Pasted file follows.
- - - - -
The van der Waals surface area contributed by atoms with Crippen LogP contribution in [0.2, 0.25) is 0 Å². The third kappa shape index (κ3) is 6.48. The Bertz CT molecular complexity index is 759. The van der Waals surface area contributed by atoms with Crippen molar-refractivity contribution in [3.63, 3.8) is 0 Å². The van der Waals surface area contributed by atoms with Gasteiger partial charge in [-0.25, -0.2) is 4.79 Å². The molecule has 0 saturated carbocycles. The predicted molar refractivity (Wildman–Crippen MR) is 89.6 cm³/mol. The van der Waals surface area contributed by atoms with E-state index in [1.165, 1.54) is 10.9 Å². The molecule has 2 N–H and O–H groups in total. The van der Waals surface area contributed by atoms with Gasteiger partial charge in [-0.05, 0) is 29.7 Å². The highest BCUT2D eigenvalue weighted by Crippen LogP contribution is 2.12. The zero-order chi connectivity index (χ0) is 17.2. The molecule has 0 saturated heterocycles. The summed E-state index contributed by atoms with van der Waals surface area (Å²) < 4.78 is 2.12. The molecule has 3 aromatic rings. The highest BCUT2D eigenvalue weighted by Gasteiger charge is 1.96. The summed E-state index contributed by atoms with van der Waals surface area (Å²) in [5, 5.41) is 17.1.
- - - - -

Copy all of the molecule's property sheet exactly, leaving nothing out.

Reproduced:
The van der Waals surface area contributed by atoms with Crippen LogP contribution in [0.2, 0.25) is 0 Å². The third kappa shape index (κ3) is 6.48. The Bertz CT molecular complexity index is 759. The van der Waals surface area contributed by atoms with Crippen molar-refractivity contribution in [3.63, 3.8) is 0 Å². The van der Waals surface area contributed by atoms with Gasteiger partial charge in [-0.25, -0.2) is 4.79 Å². The molecule has 0 saturated carbocycles. The predicted molar refractivity (Wildman–Crippen MR) is 89.6 cm³/mol. The van der Waals surface area contributed by atoms with E-state index in [1.165, 1.54) is 10.9 Å². The molecule has 2 N–H and O–H groups in total. The van der Waals surface area contributed by atoms with Gasteiger partial charge in [-0.05, 0) is 29.7 Å². The highest BCUT2D eigenvalue weighted by Crippen LogP contribution is 2.12. The zero-order chi connectivity index (χ0) is 17.2. The molecule has 0 saturated heterocycles. The summed E-state index contributed by atoms with van der Waals surface area (Å²) < 4.78 is 2.12. The molecule has 3 aromatic rings. The highest BCUT2D eigenvalue weighted by Gasteiger charge is 1.96. The summed E-state index contributed by atoms with van der Waals surface area (Å²) in [5, 5.41) is 17.1.